[MUD-Dev] Flow of messages

Travis Casey efindel at earthlink.net
Thu May 8 11:00:51 CEST 2003

Friday, May 02, 2003, 10:21:50 AM, sanxion sanxion wrote:

> I have been pondering upon the flow of messages that are handled
> on the server when something occurs. Lets say a player gives
> another player items. This generates a bunch of information for
> example:

>   1. Text relevant to all players in the room:
>      Player X1 gives Y to Player X2.
>      Etc.

>   2. Text relevant to the giver:
>      Player X2's hands are full.

>   3. Text relevant to the receiver:
>      Player X1 tries to give you Y, but your hands are full.

>   4. Events sent to npc:s:
>      Event(Player X1, give, Y, Player X2)

> Up to now I have used a model that resembles sending e-mail. I set
> a 1) content-type, 2) content, and 3) add a number of
> receivers. Receivers can be clients, npc:s, special scripts, or
> loggers. Content-types can be text or events. Each receiver parses
> the message in the way they were designed to. A npc might perform
> an action, loggers would log text to a file, a client send a
> message to the buffer etc. etc.

> I have come to the understanding that most muds process messages
> in the same function/method. This seems fairly inflexible to
> me. Anyone agree or disagree? Is the model I'm using something to
> extend upon or are there better solutions? Perhaps someone could
> give me a breakdown of what they use and if I'm out hiking?

There's two different things involved here, really:

  1 - Getting messages to objects.

  2 - Deciding what messages to send to which objects.

Most muds have basic message functions which handle #1, and it
sounds like you do too.  On #2, many muds simply leave that up to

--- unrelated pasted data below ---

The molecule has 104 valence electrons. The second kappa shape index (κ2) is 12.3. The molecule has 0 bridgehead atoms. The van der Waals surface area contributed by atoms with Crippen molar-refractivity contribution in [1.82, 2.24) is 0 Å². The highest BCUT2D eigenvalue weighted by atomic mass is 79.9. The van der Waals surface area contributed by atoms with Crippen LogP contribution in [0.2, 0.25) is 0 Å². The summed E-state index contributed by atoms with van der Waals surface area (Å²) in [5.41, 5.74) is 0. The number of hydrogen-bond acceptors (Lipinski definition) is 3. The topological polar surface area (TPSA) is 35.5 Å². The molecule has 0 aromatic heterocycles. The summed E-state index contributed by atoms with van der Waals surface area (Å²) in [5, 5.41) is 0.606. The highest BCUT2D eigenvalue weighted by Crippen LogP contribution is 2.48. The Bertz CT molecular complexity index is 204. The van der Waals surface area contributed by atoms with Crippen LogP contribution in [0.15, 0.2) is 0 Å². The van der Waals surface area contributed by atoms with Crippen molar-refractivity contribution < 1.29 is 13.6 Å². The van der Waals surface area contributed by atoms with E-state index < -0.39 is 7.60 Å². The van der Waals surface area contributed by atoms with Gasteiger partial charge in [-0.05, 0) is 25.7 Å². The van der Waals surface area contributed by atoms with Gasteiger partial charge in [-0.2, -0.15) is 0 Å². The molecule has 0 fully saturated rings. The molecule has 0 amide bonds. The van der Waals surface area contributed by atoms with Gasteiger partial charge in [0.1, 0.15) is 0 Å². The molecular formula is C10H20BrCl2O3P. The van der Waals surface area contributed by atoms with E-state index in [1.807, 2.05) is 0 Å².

the programmer to accomplish -- but there are some which have
functions to handle common cases for the programmer.

For example, the Lima mudlib provides several things for this.  If
I'm remember right (it's bee a few years), it has:

  1 - a character does an action which everyone in the same room can
  see.  Optionally, the action may have a target.

  2 - a character does an action which only the character and a
  specific list of recipients can see.  Optionally, the action may
  have a target.

  3 - a character does a targetted action which only the character
  and the target can see

    (IIRC, #3 is just a "wrapper function" which calls #2 and is
    provided for convenience, since #2 could always be used where #3
    is used.)

Further, these functions take a string which has variables in it,
and objects are supplied to match the variables.  There's also some
special marking to indicate verbs which may need to change.  A
parser figures out what message should be sent to whom, and sends

An example will probably help:

 "$N $vattack $t.", attacker, target

 send this with the "everyone in the room can see" function, with the
 attacker being Buffy and the target Boffo.
 Buffy sees:  You attack Boffo.

 Boffo sees:  Buffy attacks you.

 everyone else in the room sees:  Buffy attacks Boffo.

There are also variables which can be used to generate appropriate
pronouns for an object, depending on gender, and to generate the
correct indefinite article for an object ("a" or "an").

Lima doesn't do the thing for NPCs which you mention, but I don't
think it would be too terribly hard to add.

Travis Casey
efindel at earthlink.net

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